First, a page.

(NaturalNews) Bayer's genetically modified LibertyLink maize was all set to "cultivate" the farms of Brazil with genetically modified organisms (GMOs), but the tables have turned in court, and now the release has been cancelled. The Federal Appeals Court unanimously decided this latest precedent-setting roadblock to the Biotech war against organic food. You might even call this a legal paradigm. Cultivation control, after all, is what this is all about. This annulled the decision by Brazil's Biosecurity Commission, which had allowed for the release. (http://sustainablepulse.com)
The judge in the case stated that there is a need for studies on the negative impacts of GMOs. He also saw the need for transparency (for general public) of the trade process. Of course, this would expose documentation. Will national regulators now carry out assessment risks of GMOs for all the biome areas of Brazil? Most corporations are too greedy to spare the costs themselves, and they already know what that kind of research turns up, just look at the French scientist Seralini. They only moved to discredit him in "peer" journals. They don't want to draw mainstream attention to THAT! (http://www.naturalnews.com)
Social and economic consequences of GMOs
This precedent-setting case is the paradigm -- the model -- and it is all about protecting future generations. Ten years of polluting Brazil with pesticides and they've had enough. GMOs don't produce the yields that Biotech bragged they would back 20 years ago, so why even take the risk anyhow? Let's face it, farmers know what they're getting into when they sign a hundred documents that say they will use a corporation's seeds, never keep their own, and double or triple the amount and frequency of when they use pesticides on the crops, which are all immune to that particular "contracted" kind.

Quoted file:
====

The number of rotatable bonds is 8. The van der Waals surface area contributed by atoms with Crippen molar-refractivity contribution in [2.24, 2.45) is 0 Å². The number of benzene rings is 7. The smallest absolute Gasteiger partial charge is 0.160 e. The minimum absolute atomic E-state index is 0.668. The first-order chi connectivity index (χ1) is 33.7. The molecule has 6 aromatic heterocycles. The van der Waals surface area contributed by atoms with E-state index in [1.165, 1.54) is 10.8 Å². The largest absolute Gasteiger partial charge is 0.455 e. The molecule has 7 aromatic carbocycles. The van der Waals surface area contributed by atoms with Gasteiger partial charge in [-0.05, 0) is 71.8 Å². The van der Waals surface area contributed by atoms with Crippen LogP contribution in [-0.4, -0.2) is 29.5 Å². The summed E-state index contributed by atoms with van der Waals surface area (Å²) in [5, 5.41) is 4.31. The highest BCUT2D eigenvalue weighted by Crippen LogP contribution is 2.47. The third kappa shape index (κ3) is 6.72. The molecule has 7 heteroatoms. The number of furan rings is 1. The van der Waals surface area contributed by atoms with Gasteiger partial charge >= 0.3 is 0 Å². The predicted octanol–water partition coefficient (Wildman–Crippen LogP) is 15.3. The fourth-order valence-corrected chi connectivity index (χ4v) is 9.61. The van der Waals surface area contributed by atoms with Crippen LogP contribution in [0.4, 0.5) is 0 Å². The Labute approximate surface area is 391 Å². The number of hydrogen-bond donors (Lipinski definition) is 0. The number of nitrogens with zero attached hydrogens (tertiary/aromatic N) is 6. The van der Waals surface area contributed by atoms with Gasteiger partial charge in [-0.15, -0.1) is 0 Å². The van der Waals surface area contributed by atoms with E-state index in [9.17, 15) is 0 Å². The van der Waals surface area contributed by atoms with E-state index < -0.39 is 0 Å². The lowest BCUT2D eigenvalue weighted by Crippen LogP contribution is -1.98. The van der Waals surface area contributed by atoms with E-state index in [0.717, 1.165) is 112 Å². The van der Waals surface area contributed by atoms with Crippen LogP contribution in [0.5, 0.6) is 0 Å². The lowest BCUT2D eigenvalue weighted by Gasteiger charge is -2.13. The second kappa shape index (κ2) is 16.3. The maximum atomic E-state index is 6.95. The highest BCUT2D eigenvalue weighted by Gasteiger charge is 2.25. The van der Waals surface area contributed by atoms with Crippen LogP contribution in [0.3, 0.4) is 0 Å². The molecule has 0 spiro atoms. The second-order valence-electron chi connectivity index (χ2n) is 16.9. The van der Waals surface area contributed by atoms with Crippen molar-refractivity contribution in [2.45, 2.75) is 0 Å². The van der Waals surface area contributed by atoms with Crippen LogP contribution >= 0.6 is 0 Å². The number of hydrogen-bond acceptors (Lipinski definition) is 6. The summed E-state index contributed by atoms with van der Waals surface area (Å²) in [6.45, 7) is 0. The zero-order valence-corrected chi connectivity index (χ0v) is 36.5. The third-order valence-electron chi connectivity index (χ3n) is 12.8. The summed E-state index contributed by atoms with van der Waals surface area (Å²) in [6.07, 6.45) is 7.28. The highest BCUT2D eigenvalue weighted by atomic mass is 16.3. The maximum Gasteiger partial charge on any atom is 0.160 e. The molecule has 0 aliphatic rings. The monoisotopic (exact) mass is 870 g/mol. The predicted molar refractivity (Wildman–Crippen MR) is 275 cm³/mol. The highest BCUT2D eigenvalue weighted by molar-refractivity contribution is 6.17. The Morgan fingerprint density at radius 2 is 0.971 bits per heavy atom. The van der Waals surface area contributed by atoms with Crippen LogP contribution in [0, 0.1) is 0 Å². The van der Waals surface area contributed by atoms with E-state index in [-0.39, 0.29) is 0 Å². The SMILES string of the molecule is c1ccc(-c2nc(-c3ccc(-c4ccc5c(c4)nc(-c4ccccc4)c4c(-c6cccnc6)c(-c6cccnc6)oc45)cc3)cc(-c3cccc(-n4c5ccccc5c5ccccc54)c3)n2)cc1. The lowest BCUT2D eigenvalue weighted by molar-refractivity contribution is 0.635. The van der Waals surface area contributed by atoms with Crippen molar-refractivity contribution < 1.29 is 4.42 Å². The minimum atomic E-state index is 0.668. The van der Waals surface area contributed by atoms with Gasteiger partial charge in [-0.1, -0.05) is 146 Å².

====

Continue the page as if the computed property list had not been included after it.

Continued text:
This is where small- to mid-sized farmers must make the decision not to sacrifice quality and Mother Nature for some quick profits that will actually NEVER come. This is not about cutting corners and making some investment to put back into the farm. This movement is about the social and economic consequences of millions of human beings consistently eating pesticide, herbicide, insecticide or the like. The soil HAS to be given a chance at life. If you kill the soil, you kill all nutrition in food -- period. As of now, no companies in Brazil have conducted risk assessments in all biomes of the national territory. (http://www.gmwatch.org)
Brazil says goodbye to transgenic corn!
Bayer CropScience engineered LibertyLink corn to be resistant to their Liberty herbicide. Now, their legal duties to protect the environment have come back to bite them. They simply ignored the studies done back in 2007 on health concerns that were presented to them. Oops. It's not good to ignore judges. They don't like that. Now the commercial release got jammed. This could equate to big losses for Bayer in the near future. Who will they try to fool next?
Brazil doesn't believe that biotech means helping sustain agriculture or the health of their people. The judges there seem to also understand that tampering with vegetable seeds in laboratories and spraying extra pesticide and herbicide on the crops can't be good for human consumption.
How much organic corn is left in the world? Brazil must know. They are helping pave the way for organic farmers around the world who want to step up and save organic corn, among other major staple crops, from extermination and extinction. GMO farms are slowly invading organic farms, so there are traces of GMO contamination across the board -- it's just a matter of how much.
"For certain crops, it is absolutely pervasive," says David Gould, an organic certification specialist. "Virtually all of the seed corn in this country has at least a trace of GMO contamination and often more. Canola is as bad if not worse. Soy is very problematic, too." (http://www.progressive.org)